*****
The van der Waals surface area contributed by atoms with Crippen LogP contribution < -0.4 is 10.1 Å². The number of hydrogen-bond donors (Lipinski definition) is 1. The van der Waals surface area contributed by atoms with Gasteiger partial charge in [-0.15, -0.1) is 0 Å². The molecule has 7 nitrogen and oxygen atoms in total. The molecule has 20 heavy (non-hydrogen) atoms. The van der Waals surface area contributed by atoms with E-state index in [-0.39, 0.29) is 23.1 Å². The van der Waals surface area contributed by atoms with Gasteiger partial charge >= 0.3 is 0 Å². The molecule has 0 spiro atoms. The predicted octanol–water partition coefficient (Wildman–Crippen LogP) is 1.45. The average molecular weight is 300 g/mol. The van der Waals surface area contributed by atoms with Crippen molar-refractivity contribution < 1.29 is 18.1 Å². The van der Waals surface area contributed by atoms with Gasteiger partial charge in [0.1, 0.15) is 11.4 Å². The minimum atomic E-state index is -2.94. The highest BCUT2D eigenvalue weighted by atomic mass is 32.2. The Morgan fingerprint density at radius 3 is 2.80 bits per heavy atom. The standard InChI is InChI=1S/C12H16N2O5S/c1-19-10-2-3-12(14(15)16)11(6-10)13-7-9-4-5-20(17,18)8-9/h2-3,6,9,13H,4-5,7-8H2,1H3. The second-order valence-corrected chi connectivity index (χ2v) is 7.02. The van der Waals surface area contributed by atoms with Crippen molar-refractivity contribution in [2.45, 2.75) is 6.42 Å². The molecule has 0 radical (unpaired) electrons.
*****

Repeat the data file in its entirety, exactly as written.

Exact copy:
The van der Waals surface area contributed by atoms with Crippen LogP contribution < -0.4 is 10.1 Å². The number of hydrogen-bond donors (Lipinski definition) is 1. The van der Waals surface area contributed by atoms with Gasteiger partial charge in [-0.15, -0.1) is 0 Å². The molecule has 7 nitrogen and oxygen atoms in total. The molecule has 20 heavy (non-hydrogen) atoms. The van der Waals surface area contributed by atoms with E-state index in [-0.39, 0.29) is 23.1 Å². The van der Waals surface area contributed by atoms with Gasteiger partial charge >= 0.3 is 0 Å². The molecule has 0 spiro atoms. The predicted octanol–water partition coefficient (Wildman–Crippen LogP) is 1.45. The average molecular weight is 300 g/mol. The van der Waals surface area contributed by atoms with Crippen molar-refractivity contribution < 1.29 is 18.1 Å². The van der Waals surface area contributed by atoms with Gasteiger partial charge in [0.1, 0.15) is 11.4 Å². The minimum atomic E-state index is -2.94. The highest BCUT2D eigenvalue weighted by atomic mass is 32.2. The Morgan fingerprint density at radius 3 is 2.80 bits per heavy atom. The standard InChI is InChI=1S/C12H16N2O5S/c1-19-10-2-3-12(14(15)16)11(6-10)13-7-9-4-5-20(17,18)8-9/h2-3,6,9,13H,4-5,7-8H2,1H3. The second-order valence-corrected chi connectivity index (χ2v) is 7.02. The van der Waals surface area contributed by atoms with Crippen molar-refractivity contribution in [2.45, 2.75) is 6.42 Å². The molecule has 0 radical (unpaired) electrons.